FAENZA: The toll from floods that have devastated Italy's Emilia Romagna region rose to 14 on Friday, amid calls for the government to revive an abandoned project to mitigate the impact of natural disasters.

Authorities in Ravenna ordered the immediate evacuation of two small towns and issued an “extremely urgent” call for residents to reduce their movements to a minimum in the region, which was still subject to a red weather alert.

The latest victim to be found was a man recovered from a flooded house in Faenza, a picturesque city usually surrounded by green pastures and vineyards which was left largely underwater after the fierce downpour earlier this week.

Nearly half of the 15,000 people evacuated from their homes across the region spent the night in local refuge centres set up in gyms or hotels. Others received hot meals from mobile kitchens deployed in several cities.

Locals in Faenza shovelled mud out of their homes, piling sodden mattresses, clothes and furniture together in mountains of waste.

“I lost everything except for these pyjamas,“ said Fred Osazuwa, 58, as he surveyed the mess left of his home.

“But me and my family, we are alive. I thank God.”

The mayor of nearby Casola Valsenio, Giorgio Sagrini, told SkyTG24: “Landslides have cut us off from the rest of the world.”

“There are families stuck in their houses,“ he said.

The town of Lugo was one of several reporting that food and water supplies were “running low”.

“We know you are tired, scared and worried,“ the council said to its residents in a Facebook post.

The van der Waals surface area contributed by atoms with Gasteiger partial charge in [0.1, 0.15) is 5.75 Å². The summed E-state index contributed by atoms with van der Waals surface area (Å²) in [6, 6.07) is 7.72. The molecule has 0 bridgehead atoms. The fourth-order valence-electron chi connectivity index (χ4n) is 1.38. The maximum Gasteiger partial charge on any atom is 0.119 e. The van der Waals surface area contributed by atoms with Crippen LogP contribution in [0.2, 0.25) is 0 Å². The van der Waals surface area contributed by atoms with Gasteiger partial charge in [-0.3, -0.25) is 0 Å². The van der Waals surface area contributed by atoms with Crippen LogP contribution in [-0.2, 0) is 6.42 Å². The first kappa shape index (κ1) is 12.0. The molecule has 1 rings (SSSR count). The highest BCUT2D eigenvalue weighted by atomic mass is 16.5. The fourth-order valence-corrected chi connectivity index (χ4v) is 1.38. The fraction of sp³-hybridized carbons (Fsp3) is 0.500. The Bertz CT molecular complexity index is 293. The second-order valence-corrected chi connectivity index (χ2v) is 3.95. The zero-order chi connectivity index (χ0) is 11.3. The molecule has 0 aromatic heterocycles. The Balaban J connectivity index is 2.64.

“The emergency is not over... As much as possible, stay calm and be patient,“ it said.

- 'Disastrous situation' -

In Ravenna, rain was still falling and mayor Massimo Isola described a “disastrous situation” in hamlets up in the hills surrounding the city.

As rescue workers searched for people still cut off by the waters, details emerged of the final moments of some of those who died.

One, 75-year-old Giovanni Pavani, refused to leave his house on Tuesday, telling his neighbour Marina Giocometti he had put sandbags along the windows and would be fine, according to the Corriere della Sera daily.

He was on the phone to her when waters began rushing in. “I’m cold, so cold. The furniture’s floating around the house”, Giocometti said he told her.

She advised him to stand on the table and said she would call the emergency services but the line suddenly cut out, she said.

The rescue of a three-year-old boy from his mother's arms, as she stood outside her house in water up to her chest, calling for help, went viral on Wednesday.

The mother, Fabiana, 36, told Corriere she would “never forget” the selflessness of the man -- a Serbian cook called Dorde -- who swam to her and took the boy, hoisting him onto his shoulder, before swimming him to safety.

“I told my son it was a game and he had to climb as high as possible up whoever picked him up,“ she said.

The downpour -- which saw half a year's rain fall in just 36 hours -- caused billions of euros (dollars) worth of damage.

The flooding caused the cancellation of Sunday's Formula One Emilia Romagna Grand Prix in Imola.

On Friday, Formula One said it was donating one million euros ($1.1 million) to relief operations, matching a pledge made by Ferrari the previous day.

The disaster has prompted questions nationally as to why more is not being done to mitigate the effects of climate change.

According to the Legambiente environmental association, 6.8 million Italians live in flood risk areas.

In 2014, then prime minister Matteo Renzi set up a task force called Italia Sicura (Safe Italy), entrusted with flood and landslide prevention.

But it was scrapped in 2018 by Giuseppe Conte -- head of a coalition government uniting the populist Five Star Movement and right-wing League -- and replaced with a project that failed to get off the ground. -AFP